“The Hypocrisy of American Slavery: Slavery at its best” Frederick Douglass an activist for anti racism and also an abolitionist’s speech “The Hypocrisy of Slavery” was given on the occasion of celebrating the independence day. Here, in this speech he actually brought out some questions like why we should celebrate Independence Day while almost four million people were kept chained as a slave. He actually mocked the fact of the people of America’s double standards which is that they are singing out the song of liberty, on the other hand holding the chain of slavery. Frederick Douglass, a former American-African slave who managed to escape from his slavery and later on became an abolitionist gave this speech on Fourth of July,
What to the Slave is the Fourth of July Introduction The 4th of July is an important day in American history it represents freedom and is usually associated with fireworks, parades, alcohol, and concerts. Those activities more or less represent today’s culture. When Fredrick Douglass made his speech he talked about American values such as liberty, citizenship, and freedom. The irony of this speech was that at the time white Americans in the south were still participating in slave trading.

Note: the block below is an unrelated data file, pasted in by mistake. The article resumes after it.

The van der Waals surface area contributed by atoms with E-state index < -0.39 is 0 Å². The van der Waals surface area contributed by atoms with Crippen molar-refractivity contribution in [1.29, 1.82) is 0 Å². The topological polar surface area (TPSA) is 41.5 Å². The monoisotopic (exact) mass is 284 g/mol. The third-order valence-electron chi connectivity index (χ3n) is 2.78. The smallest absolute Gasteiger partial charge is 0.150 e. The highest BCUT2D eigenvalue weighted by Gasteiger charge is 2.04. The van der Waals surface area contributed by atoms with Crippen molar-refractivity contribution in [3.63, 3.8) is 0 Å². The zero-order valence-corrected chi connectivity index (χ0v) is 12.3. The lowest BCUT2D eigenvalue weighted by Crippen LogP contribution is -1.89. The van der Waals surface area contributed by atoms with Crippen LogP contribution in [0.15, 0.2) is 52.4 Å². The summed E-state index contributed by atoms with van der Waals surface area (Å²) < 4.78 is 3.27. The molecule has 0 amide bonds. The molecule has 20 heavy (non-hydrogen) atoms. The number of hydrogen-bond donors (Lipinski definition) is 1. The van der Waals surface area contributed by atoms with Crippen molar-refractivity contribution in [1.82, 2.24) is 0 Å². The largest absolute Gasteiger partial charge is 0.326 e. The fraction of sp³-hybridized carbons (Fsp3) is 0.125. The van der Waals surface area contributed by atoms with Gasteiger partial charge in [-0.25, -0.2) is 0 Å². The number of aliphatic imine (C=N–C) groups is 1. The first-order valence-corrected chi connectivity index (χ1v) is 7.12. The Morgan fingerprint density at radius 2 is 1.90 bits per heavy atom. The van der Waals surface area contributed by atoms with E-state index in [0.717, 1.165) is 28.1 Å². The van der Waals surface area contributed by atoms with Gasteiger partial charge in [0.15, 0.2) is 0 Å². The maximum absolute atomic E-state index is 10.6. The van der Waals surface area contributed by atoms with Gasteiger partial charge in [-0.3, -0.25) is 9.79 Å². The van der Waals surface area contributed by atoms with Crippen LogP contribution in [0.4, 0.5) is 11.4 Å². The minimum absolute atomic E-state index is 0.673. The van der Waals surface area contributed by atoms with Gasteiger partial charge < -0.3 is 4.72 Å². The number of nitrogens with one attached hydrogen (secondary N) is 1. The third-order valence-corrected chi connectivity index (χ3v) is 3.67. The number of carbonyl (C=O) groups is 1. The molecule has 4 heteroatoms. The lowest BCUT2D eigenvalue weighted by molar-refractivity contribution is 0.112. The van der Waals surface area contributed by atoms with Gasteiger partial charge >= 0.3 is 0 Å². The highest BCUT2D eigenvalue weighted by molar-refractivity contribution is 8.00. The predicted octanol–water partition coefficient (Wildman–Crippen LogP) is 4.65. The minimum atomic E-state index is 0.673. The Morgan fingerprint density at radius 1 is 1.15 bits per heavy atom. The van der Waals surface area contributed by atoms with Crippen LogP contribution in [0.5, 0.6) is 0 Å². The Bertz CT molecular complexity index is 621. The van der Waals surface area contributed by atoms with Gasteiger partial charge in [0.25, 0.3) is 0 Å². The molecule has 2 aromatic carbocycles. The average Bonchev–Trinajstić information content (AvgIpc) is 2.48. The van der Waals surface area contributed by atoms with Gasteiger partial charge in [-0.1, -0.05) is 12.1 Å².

Frederick Douglass’ speech “What to a Slave is the Fourth of July” effectively argues against slavery. In the text it states, “...above all, confessing and worshipping the Christian God, and looking hopefully for life and immortality beyond the grave- we are called upon to prove that we are men?” (Douglas 763). This shows that slaves do the same thing white men do, most importantly it shows that they follow the same religion. This also shows that slaves should not have to prove themselves men if the do the same things, therefore saying they deserve the same respect. Another important issue Douglass covers that help support his claim is “There are seventy-two crimes in the State of Virginia, which, if committed by a black man, (no matter